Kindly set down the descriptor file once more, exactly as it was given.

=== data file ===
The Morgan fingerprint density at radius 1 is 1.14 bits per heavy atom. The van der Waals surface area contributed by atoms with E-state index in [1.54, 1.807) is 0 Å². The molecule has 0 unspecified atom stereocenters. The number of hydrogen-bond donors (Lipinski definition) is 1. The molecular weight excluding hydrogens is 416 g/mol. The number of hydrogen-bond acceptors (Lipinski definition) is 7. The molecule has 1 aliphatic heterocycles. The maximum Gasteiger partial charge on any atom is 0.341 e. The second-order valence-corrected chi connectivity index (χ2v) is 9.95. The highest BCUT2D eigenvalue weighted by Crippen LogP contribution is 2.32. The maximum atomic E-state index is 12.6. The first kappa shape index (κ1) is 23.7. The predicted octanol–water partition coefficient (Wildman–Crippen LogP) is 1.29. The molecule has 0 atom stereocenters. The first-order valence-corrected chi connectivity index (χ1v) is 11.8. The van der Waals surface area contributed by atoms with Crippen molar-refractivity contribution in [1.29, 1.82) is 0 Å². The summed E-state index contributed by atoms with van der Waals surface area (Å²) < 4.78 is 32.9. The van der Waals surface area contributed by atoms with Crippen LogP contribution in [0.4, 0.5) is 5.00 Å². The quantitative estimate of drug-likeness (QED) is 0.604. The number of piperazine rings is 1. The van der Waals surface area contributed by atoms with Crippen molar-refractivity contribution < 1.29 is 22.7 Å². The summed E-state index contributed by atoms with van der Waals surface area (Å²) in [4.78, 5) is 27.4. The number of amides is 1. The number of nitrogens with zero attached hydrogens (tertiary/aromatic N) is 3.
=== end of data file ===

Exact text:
The Morgan fingerprint density at radius 1 is 1.14 bits per heavy atom. The van der Waals surface area contributed by atoms with E-state index in [1.54, 1.807) is 0 Å². The molecule has 0 unspecified atom stereocenters. The number of hydrogen-bond donors (Lipinski definition) is 1. The molecular weight excluding hydrogens is 416 g/mol. The number of hydrogen-bond acceptors (Lipinski definition) is 7. The molecule has 1 aliphatic heterocycles. The maximum Gasteiger partial charge on any atom is 0.341 e. The second-order valence-corrected chi connectivity index (χ2v) is 9.95. The highest BCUT2D eigenvalue weighted by Crippen LogP contribution is 2.32. The maximum atomic E-state index is 12.6. The first kappa shape index (κ1) is 23.7. The predicted octanol–water partition coefficient (Wildman–Crippen LogP) is 1.29. The molecule has 0 atom stereocenters. The first-order valence-corrected chi connectivity index (χ1v) is 11.8. The van der Waals surface area contributed by atoms with Crippen molar-refractivity contribution in [1.29, 1.82) is 0 Å². The summed E-state index contributed by atoms with van der Waals surface area (Å²) < 4.78 is 32.9. The van der Waals surface area contributed by atoms with Crippen LogP contribution in [0.4, 0.5) is 5.00 Å². The quantitative estimate of drug-likeness (QED) is 0.604. The number of piperazine rings is 1. The van der Waals surface area contributed by atoms with Crippen molar-refractivity contribution < 1.29 is 22.7 Å². The summed E-state index contributed by atoms with van der Waals surface area (Å²) in [4.78, 5) is 27.4. The number of amides is 1. The number of nitrogens with zero attached hydrogens (tertiary/aromatic N) is 3.